In Praise of the New 

Louise Pfanner shares her latest discoveries.

November 2016

Gleebooks Bookshop - Wednesday, November 09, 2016

The Swedish writer Astrid Lindgren created one of the most beloved characters in children’s literature, Pippi Longstocking, while she was laid up in bed with an injured ankle, during World War 2. She had already written and published articles and short stories, but her job was working in the letter censorship division of the Swedish war office, reading and censoring all mail going in and out of neutral Sweden. At home, she started to create a diary scrapbook of war news at the outbreak of the war, not for publication, but for her own self, to make some kind of sense of the war. These diaries were not in the public eye until recently, and they make extraordinary reading.

Astrid Lindgren counted her blessings—the Swedes were far better off than their other Scandinavian and European neighbours, a fact she was acutely aware of. Her outlook is extremely global, possibly because of her day job, and very probably because she didn’t personally suffer many privations in her daily life. This is not meant to be a personal diary, the author doesn’t reveal very much of herself, but she does give tantalising glimpses into her family life—creating appealing vignettes of her domestic self. Her detailed descriptions of their celebratory meals are interesting (food is often a theme in war diaries, understandably); Sweden did have rationing, but nothing like the rest of starving Europe. Pippi Longstocking’s genesis is noted, but modestly, the author would have had no idea of what she had just created in the anarchic, freedom loving Pippi.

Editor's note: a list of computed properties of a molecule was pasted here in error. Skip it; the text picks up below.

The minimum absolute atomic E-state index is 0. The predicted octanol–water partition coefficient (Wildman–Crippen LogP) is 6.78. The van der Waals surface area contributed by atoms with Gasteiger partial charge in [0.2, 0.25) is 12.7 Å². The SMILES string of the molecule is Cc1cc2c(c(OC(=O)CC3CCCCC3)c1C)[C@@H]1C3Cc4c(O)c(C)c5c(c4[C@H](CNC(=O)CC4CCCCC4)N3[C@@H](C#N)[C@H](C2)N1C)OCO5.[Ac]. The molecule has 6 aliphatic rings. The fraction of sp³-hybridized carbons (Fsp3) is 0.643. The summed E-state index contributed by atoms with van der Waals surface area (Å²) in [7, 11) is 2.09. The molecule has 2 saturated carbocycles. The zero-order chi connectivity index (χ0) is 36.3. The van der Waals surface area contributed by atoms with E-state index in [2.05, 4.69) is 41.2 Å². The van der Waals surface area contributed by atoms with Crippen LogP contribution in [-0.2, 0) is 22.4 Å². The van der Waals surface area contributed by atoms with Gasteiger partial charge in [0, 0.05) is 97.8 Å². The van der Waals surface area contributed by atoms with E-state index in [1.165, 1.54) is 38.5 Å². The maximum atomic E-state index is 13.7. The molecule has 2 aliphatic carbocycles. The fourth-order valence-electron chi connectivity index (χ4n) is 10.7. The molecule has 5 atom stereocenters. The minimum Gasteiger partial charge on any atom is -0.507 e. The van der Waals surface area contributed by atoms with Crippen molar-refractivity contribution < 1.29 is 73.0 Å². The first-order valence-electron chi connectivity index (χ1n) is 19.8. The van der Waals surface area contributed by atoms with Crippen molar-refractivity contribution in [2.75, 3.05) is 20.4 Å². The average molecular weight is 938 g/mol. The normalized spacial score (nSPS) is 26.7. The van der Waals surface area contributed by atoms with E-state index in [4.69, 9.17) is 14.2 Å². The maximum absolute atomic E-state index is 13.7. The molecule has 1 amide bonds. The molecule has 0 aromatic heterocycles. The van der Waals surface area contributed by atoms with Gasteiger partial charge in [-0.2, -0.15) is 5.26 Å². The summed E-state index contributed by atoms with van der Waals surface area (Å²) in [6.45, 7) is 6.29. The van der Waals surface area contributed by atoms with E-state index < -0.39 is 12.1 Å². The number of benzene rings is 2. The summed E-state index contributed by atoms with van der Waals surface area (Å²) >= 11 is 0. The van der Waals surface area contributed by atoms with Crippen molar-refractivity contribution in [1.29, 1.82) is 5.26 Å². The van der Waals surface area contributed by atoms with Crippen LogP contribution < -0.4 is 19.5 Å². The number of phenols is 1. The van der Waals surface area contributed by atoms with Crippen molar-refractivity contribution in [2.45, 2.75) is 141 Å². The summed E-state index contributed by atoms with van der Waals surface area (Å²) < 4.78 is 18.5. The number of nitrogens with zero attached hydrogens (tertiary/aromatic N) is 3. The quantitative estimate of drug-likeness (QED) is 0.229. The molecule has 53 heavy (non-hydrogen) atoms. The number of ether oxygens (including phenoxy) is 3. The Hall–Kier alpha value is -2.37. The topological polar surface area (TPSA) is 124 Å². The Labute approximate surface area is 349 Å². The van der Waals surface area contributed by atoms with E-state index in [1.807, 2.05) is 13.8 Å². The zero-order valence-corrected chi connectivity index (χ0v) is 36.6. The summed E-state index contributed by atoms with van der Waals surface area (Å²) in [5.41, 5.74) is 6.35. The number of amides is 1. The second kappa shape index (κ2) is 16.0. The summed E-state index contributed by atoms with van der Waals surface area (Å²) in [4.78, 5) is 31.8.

In her diaries, Astrid Lindgren was writing and collating articles for herself and her family, never the less, she is extremely engaging, descriptive but economical, summing up complex situations adroitly in just a few lines, and with an admirably clear eye. Her impressions are immediate, but considered—she had her own biases, but could always see both sides of a story. She was more than Swedish, she was Scandinavian, and extremely sensitive to the situation of her neighbours, particularly the Finns and Norwegians. With the addition of some news articles and letters, (mainly in Swedish), and a concise index of everyone mentioned in the diaries, this is a really compelling book, especially since its author was such a very outstanding person. A World Gone Mad: The Diaries of Astrid Lindgren 1939-45 ($40, HB) is due for release in December)

My favourite book for 2016 is White Sands: Experiences from the Outside World by Geoff Dyer. I laughed, I cried, and  learned a lot about art and foreign travel in between. Geoff Dyer’s latest book is both funny and profound, he has a very clear eye, and a wonderfully light touch. ($33) Louise

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